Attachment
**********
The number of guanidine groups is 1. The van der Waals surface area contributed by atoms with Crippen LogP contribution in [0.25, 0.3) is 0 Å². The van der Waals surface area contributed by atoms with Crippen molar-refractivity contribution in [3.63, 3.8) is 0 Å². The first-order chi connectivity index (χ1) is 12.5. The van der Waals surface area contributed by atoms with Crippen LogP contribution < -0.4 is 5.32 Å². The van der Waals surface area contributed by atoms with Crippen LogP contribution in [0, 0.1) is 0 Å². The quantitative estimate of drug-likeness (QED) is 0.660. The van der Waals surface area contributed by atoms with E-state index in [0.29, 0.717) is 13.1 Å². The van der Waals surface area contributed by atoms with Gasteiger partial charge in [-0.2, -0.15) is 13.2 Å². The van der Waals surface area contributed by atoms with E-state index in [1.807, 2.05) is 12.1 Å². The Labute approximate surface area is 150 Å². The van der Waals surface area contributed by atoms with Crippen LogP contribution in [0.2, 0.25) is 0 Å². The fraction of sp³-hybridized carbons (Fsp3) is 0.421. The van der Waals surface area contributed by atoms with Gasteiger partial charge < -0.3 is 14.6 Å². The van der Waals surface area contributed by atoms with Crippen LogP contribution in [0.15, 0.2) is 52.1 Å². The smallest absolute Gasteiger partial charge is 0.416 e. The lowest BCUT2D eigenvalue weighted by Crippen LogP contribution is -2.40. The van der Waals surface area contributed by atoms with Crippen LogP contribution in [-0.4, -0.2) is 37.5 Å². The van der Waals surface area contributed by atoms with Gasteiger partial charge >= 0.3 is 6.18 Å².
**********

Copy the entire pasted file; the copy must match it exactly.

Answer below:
The number of guanidine groups is 1. The van der Waals surface area contributed by atoms with Crippen LogP contribution in [0.25, 0.3) is 0 Å². The van der Waals surface area contributed by atoms with Crippen molar-refractivity contribution in [3.63, 3.8) is 0 Å². The first-order chi connectivity index (χ1) is 12.5. The van der Waals surface area contributed by atoms with Crippen LogP contribution < -0.4 is 5.32 Å². The van der Waals surface area contributed by atoms with Crippen LogP contribution in [0, 0.1) is 0 Å². The quantitative estimate of drug-likeness (QED) is 0.660. The van der Waals surface area contributed by atoms with E-state index in [0.29, 0.717) is 13.1 Å². The van der Waals surface area contributed by atoms with Gasteiger partial charge in [-0.2, -0.15) is 13.2 Å². The van der Waals surface area contributed by atoms with E-state index in [1.807, 2.05) is 12.1 Å². The Labute approximate surface area is 150 Å². The van der Waals surface area contributed by atoms with Crippen LogP contribution in [0.2, 0.25) is 0 Å². The fraction of sp³-hybridized carbons (Fsp3) is 0.421. The van der Waals surface area contributed by atoms with Gasteiger partial charge < -0.3 is 14.6 Å². The van der Waals surface area contributed by atoms with Crippen LogP contribution in [0.15, 0.2) is 52.1 Å². The smallest absolute Gasteiger partial charge is 0.416 e. The lowest BCUT2D eigenvalue weighted by Crippen LogP contribution is -2.40. The van der Waals surface area contributed by atoms with Crippen LogP contribution in [-0.4, -0.2) is 37.5 Å². The van der Waals surface area contributed by atoms with Gasteiger partial charge >= 0.3 is 6.18 Å².